Five questions Hornets face heading into preseason
Is Al Jefferson’s skill set obsolete in today’s NBA?
That is the question the Charlotte Hornets – and Jefferson – must answer as they both try to regain the playoff form of two seasons ago.
Jefferson, 30, is now the oldest Hornet. “Ugh, don’t remind me,” he says.
He also remains the team’s best player, at least according to head coach Steve Clifford. The Hornets will pay the player known as “Big Al” $13.5 million in this, the final year of his three-year contract. Jefferson says he has lost 25 pounds over the summer in an effort to save his knees and become more agile.
“I ain’t that young buck I used to be,” Jefferson says.
Jefferson is as old school as a one-room red schoolhouse on a windswept prairie. He is a 6-foot-10, back-to-the-basket post player in an NBA where three-point shooters are the preferred coin of the realm.
I ask him about critics who call him a dinosaur.
Jefferson chuckles. “I know the game has changed a lot since my rookie year,” he says. “But at the end of the day, I don’t know of any team that will turn away a post guy who can get you 20 and 10.”
In two years at Charlotte, Jefferson has averaged 17.1 points and 9.7 rebounds and has been the only Hornet that other teams always have to think about double-teaming when he touches the ball. But he also can be a defensive liability and has been hurt a fair amount, missing 26 regular-season games over his two years in Charlotte.
Jefferson has shot 50 percent on field goals in his 11-year career. His 48.1 percent last season for Charlotte was a career low.
Thus, the weight loss. Jefferson says he did it by cutting out fried foods and sugar and working out as many as three times a day. He says he has been inspired by San Antonio’s Tim Duncan, who has kept himself in such remarkable shape that he’s about to begin his 19th NBA season at age 39.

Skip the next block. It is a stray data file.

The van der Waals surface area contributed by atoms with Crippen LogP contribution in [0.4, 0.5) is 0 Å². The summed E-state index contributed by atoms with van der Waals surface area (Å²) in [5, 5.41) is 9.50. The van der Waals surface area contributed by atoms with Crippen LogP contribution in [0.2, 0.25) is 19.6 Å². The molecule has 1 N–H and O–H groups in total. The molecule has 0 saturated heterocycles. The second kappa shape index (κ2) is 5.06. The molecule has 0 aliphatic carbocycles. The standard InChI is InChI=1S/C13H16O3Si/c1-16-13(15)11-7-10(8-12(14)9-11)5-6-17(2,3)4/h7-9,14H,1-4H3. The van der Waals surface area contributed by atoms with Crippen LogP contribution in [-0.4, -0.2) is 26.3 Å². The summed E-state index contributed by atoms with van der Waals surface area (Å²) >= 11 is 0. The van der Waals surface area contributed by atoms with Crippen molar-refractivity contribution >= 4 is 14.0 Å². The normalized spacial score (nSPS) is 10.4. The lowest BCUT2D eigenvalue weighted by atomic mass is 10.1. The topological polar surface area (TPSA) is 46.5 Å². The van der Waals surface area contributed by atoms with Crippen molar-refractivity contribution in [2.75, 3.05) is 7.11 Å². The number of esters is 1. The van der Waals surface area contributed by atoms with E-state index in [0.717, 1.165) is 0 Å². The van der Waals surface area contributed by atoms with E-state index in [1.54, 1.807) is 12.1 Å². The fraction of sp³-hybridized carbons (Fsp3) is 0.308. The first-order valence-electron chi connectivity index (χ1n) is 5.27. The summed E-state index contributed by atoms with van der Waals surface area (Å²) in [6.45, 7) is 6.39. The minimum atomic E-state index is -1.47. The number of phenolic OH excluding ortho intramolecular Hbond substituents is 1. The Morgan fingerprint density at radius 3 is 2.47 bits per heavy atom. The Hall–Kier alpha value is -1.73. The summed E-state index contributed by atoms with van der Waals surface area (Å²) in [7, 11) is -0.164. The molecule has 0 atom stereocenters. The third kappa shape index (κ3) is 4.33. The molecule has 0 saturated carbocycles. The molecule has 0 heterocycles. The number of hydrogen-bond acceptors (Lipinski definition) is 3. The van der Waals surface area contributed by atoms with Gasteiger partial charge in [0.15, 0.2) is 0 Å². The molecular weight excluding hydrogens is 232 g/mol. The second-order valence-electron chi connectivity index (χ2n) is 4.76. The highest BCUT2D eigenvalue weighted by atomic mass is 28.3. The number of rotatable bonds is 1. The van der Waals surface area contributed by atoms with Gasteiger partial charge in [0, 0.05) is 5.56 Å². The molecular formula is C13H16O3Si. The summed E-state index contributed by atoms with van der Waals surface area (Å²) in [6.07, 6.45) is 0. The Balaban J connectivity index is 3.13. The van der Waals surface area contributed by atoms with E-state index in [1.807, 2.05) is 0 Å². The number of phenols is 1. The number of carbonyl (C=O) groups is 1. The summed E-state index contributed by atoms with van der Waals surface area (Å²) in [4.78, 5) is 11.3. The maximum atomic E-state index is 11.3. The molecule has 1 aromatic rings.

“Everybody knows how to lose weight,” Jefferson says. “You know what you’ve got to do. It’s just hard to do it.”
The Hornets plan to play far more “four-out, one-in” on offense this season, with Jefferson on the block surrounded by four players who can all make three-pointers.
“I’ve been licking my chops,” he says. “I can’t wait for it to play out. I know the floor will be more open than it has ever been, maybe ever in my career.”
It is a contract year for Jefferson, but he says he doesn’t worry about that. “This is my 12th year,” Jefferson says. “I’ve had a whole lot of contract years.”
What he does worry about is staying healthy, playing in all 82 games and running more fluidly up and down the court. He should at least be able to run better given that, as Jefferson says: “I feel like somebody took a 25-pound man off my back.”
Let’s set aside the theoretical question of what a 25-pound man would look like. The larger point is this: Jefferson is determined there is still a place for him as a valued starter in the NBA, both this season and for many to come. Still, he sometimes can’t believe what he’s watching when he sees how other teams succeed.
“Look at the NBA Finals,” Jefferson says. “There were times there wasn’t a guy over about 6-foot-6 in the game. There were small forwards playing center. But if guys like me can do what we do, we will still be around. I’m sure not about to change my game. I’m not going to shoot threes.”
That’s a good thing, because in his career Jefferson has gone 8-of-62 from the three-point line. He has instead made many millions of dollars posting up on the left block, getting the ball, unleashing 14 ball fakes and scoring.
He thinks that is still a relevant skill, and I would agree.
But Jefferson will have to stay on court all season – showing that his body has been rejuvenated because of the weight loss and will not break down on him again – to actually prove it.